Since the dawn of LAN, packets have been our friend. They remain the ultimate source of truth and proof. Imagine that two companies have experienced a breach. Company A acknowledges the breach and announces that it is conducting an investigation in order to determine the scope and impact. Company B acknowledges the breach, explains the cause and mitigation and also details exactly what information was compromised and the steps that have been taken to notify and provide aid to those who were affected. Both companies will have to weather the storm of bad publicity, but which one is more likely to ride it out and which one is more likely to see potentially irreparable harm done to their company and brand reputation?Unlike device logs, the packets can’t be erased from the wire. They have the potential to provide the court-admissible, forensic level visibility needed to understand and document what intellectual property, trade secrets, customer data, or payment info was compromised. The question is, are you collecting the right packets from the right locations? Act like you’ve been hacked – are the packet brokers configured correctly, are the stream to disk platforms keeping up and ensuring that you have the evidence you’ll need when you need it? You can’t analyze what you don’t capture (and you can’t get it back once it’s gone) so this is an important point to ponder.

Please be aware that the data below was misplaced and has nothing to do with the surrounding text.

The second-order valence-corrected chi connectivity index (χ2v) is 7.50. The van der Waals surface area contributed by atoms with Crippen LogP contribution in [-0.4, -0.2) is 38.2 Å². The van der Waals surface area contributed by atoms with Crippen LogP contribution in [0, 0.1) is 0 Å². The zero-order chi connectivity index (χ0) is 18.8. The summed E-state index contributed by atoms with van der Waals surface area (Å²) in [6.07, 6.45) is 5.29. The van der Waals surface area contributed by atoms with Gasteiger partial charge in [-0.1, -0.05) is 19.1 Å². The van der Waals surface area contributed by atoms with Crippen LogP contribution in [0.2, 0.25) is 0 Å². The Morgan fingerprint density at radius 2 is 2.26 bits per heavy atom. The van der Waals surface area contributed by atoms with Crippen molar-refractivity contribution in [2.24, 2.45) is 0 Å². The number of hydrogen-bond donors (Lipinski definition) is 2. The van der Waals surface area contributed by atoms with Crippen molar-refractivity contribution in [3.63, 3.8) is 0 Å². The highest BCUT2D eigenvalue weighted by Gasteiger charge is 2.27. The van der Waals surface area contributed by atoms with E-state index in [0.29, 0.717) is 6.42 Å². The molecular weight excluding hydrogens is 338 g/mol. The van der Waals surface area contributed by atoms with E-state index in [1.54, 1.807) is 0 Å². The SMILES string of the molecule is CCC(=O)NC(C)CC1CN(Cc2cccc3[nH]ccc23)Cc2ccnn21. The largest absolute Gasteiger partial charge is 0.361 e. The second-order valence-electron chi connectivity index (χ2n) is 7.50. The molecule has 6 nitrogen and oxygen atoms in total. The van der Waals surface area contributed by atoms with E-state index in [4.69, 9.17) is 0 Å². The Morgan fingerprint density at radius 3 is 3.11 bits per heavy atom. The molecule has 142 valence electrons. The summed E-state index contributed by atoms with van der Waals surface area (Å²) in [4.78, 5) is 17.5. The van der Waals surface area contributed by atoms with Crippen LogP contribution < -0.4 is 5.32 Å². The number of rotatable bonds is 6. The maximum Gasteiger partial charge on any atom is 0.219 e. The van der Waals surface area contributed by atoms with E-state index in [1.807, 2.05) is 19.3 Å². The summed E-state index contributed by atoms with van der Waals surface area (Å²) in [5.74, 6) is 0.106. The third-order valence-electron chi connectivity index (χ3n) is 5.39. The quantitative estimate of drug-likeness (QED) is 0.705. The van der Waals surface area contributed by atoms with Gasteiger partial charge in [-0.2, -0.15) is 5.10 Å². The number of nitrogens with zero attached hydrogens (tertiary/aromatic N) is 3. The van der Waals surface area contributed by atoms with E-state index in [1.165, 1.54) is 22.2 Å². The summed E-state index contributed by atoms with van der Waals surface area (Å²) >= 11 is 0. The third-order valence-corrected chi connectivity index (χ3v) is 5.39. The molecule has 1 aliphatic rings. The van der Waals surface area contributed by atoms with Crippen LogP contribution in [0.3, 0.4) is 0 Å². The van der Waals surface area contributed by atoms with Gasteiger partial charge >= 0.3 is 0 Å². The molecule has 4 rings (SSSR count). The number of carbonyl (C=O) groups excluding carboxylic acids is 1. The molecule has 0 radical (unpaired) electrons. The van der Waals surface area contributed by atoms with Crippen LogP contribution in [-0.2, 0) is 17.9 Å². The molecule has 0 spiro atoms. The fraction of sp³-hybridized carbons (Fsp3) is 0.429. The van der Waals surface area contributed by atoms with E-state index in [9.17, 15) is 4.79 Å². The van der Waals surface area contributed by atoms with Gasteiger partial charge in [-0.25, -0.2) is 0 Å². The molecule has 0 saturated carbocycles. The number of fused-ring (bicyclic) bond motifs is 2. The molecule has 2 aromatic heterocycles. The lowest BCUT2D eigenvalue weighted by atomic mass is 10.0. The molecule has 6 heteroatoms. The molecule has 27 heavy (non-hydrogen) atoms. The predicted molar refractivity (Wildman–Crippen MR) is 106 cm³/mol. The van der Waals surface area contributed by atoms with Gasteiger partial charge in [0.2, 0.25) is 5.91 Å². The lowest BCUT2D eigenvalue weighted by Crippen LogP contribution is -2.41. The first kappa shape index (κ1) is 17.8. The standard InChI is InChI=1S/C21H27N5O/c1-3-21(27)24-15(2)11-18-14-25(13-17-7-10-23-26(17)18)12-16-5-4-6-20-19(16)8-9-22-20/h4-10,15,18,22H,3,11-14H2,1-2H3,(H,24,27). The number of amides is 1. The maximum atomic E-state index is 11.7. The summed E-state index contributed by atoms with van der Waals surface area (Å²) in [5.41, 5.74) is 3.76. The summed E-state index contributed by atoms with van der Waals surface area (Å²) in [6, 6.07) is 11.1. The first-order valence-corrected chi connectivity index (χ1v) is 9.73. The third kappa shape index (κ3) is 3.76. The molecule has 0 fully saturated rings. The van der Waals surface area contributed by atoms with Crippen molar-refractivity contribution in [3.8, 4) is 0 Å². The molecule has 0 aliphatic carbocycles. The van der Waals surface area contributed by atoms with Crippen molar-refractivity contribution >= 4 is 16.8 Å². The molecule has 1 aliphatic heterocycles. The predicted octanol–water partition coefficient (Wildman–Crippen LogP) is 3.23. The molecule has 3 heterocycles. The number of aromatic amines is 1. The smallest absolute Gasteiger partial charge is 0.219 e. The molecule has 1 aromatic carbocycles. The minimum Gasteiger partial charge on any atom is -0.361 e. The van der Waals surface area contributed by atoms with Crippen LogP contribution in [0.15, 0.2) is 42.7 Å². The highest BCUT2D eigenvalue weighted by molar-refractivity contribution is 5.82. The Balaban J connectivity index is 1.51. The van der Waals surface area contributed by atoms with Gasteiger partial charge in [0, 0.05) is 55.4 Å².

Most NetOps teams have access to flow and packet data. Now is the time to ensure that those data sources are being leveraged as effectively as possible and that all involved parties have access to that information. In VIAVI Solutions’ 2020 State of the Network Annual Global Survey, respondents indicated that the amount of time spent resolving security issues during a typical week has grown from “up to 25 percent” last year to more than 35 percent. NetOps has the data, the act like you’ve been hacked exercise should ensure that SecOps also has access to the information they need when the inevitable breach occurs.
The bad guys will find a way in. If you don’t believe that, go watch the Italian Job, or any/all of the “Ocean’s” films. If anyone asks what you’re doing just tell them it’s okay, the blog told you to… When you’re done, act like you’ve been hacked, preach like you’ve been breached, get the team together, and reassess your state of readiness.
For more on this topic, you may enjoy listening to this SANS Institute webinar.